Metadata driven development, the Holy Grail of software development.
December 19, 2011 Leave a comment
In life, there are thinkers, and there are doers.
I recently had the privilege of having a discussion about “the holy grail of software development” with a colleague of mine, who I consider to be one of the greatest thinkers I have ever met. Unfortunately, after the conversation, I was left with a weird taste, which I later explained by the fact that even the greatest among the thinkers, can only think I terms of what they already know. Of course, the more bits and pieces of information they know, the more combinations they can make, and the more puzzles they solve. But still, it is extremely hard, if not nearly impossible, for anyone to think beyond the limits of one’s current knowledge.
Similarly, when people see LightSwitch for the first time, they tend to label it with labels that they already own. They compare it to what they already used before, or read about. They try to fit it in known boxes, and unfortunately, for most software developers, that’s either the box labeled “software made by expert software engineers”, or the one leaning more towards “rapid application development”. LightSwitch however, does not fit in the first box, but surprisingly, does not fit in the RAD box as well. LightSwitch fits in a third box, called “metadata driven development”, which unfortunately is a box unknown to most…
In this article, I’d like to take the time to explain my vision on metadata driven development, and even if you don’t consider it to be the “Holy Grail” of software development (which I personally do), simply learning about a this ideology will offer anyone the opportunity to make more combinations, and solve more puzzles…
Traditional software development vs metadata driven development (MDDD).
Think about your current projects. Suppose you have to expand the software product you are currently working on to support your customer’s need to be able to manage “people”. From your customer’s needs, each person has a last name, first name, phone number and an email address to be managed. When you are asked to develop this, some of you will take the WET approach (“we enjoy typing”) and actually type out this classes from scratch. Others, who use RAD tools, will design the entities in a more graphical environment, which in turn will generate these classes for you. Maybe you will have combined the best of both worlds, and start by partially coding some classes and have some tools (like the powershell commands in the mvc scaffolding nuget packages) generate the rest. Whatever road you took, the end result of most of us will almost always be a combination of classes in the trend of “PeopleProcessService”, “PeopleRepository”, “PeopleManagementView”, … Almost always, you will rely on some frameworks (sometimes developed in-house), offering some common abstractions, such as a “ManagementScreen”, or even simply an “IScreen”, for your “PeopleManagementView”.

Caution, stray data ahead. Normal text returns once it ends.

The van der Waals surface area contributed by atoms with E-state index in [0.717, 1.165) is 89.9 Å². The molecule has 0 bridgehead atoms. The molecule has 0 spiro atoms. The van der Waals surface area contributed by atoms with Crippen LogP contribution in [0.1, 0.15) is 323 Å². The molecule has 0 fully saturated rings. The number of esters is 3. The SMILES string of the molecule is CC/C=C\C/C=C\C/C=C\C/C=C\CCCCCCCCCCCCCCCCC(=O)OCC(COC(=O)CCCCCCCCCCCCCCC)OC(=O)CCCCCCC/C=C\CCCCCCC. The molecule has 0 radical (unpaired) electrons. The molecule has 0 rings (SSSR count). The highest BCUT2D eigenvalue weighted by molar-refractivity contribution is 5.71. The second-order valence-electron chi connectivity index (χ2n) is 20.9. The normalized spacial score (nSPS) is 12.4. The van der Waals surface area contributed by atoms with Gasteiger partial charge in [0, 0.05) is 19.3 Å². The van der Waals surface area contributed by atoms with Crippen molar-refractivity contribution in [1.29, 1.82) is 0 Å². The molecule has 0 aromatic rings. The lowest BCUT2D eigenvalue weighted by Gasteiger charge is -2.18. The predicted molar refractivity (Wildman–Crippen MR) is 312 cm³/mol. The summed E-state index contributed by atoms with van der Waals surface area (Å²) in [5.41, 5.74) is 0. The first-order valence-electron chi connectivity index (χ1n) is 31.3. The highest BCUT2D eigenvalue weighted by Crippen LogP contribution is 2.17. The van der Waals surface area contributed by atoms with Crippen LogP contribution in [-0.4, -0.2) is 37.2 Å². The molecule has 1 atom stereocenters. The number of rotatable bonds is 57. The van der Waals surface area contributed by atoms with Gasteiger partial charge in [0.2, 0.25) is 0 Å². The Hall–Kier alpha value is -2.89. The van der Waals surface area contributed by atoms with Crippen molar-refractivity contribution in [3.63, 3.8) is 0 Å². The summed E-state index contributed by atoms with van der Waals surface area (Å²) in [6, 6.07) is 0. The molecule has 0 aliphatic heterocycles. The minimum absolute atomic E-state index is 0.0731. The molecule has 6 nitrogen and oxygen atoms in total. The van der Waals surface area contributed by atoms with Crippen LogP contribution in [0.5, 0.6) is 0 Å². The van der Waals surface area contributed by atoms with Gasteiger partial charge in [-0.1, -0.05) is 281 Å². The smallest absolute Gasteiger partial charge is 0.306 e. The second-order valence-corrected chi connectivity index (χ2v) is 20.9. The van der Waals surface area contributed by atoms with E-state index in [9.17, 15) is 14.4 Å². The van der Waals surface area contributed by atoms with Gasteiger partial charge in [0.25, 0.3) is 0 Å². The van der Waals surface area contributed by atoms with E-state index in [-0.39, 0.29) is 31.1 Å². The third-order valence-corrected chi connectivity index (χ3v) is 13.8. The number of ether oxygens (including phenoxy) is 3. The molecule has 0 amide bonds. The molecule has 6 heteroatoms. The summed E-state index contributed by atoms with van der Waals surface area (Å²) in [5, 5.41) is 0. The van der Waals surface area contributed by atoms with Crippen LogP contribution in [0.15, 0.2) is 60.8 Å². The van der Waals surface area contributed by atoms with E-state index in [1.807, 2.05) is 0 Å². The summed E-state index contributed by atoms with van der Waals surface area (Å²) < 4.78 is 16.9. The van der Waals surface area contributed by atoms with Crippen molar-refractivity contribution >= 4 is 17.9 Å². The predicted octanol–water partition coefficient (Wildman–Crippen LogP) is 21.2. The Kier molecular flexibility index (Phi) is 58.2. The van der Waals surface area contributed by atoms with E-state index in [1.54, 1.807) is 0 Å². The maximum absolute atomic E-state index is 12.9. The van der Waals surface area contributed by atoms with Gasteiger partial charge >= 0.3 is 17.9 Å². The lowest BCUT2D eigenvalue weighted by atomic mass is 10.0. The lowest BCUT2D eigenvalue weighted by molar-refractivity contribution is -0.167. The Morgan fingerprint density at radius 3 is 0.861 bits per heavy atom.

Excluding testing and deployment, there’s three (well: two and a half) important components to consider in MDDD, steps on the road to take, phases of development, before the software can run and “people can be managed”. Each of these components contains one single version of the truth, following the DRY principle perfectly.
- The heart of an MDD application, contains the single version of the truth which is your business logic. To help you visualize this, imagine an XML file which contains metadata, describing everything from entities, their corresponding business logic and validation rules, users and how different user levels offer different possibilities or actions to perform, to a rough layout of your screens and a description of the user processes, wizards, steps to take, … It doesn’t stop there, a true MDD application in his metadata, will include limited documentation, input for different test cases, or even partially describe the desired architecture of the application, stating whether CQRS should be used for some entities or not, whether some entities should be eagerly cached, lazily cached, or loaded on demand, … It goes without saying that this metadata needs very good tooling to be managed, preferably with different levels. Project managers and support staff should be able to tweak or configure the business logic (such as: the minimum and maximum limits on one account transaction, …) in tools they are comfortable using, software engineers (doers) will design the entities, screens, … and architects (or the thinkers among the software engineers in a smaller company) will tweak the architectural parts.
- Next component, is the compile time process. During this process, a very limited amount of C# specific classes (or of course, the programming language of your choice), will be generated to serve the single purpose of supporting the human flaws in the former and the latter phase. Without proper tooling, it’s hard to read and understand metadata, and even harder to effectively debug it. To enable the framework team (more about this later) to do their job properly, the metadata needs to be translated into something they can understand, in our example, a “person” class. Another flaw is that no metadata language will ever be able to express every business rule, and sometimes some additional functional programming will still have to be done, which again creates the need for POCO (plain old C# objects) for the functional developers to work against.
- The final phase to consider, is the runtime phase. Here, a carefully designed framework loads up both the metadata and the generated classes, and brings them together in an application. This phase contains the single version of the truth which are your technological specific choices, combined into the user experience you want to offer the end users.
- The first phase is technology independent. It’s written in its own metadata language.
- The second phase is only dependent on the development language of choice. (Very likely to be C# if you’re a reader of my blog.)
- The last phase is completely technology dependent.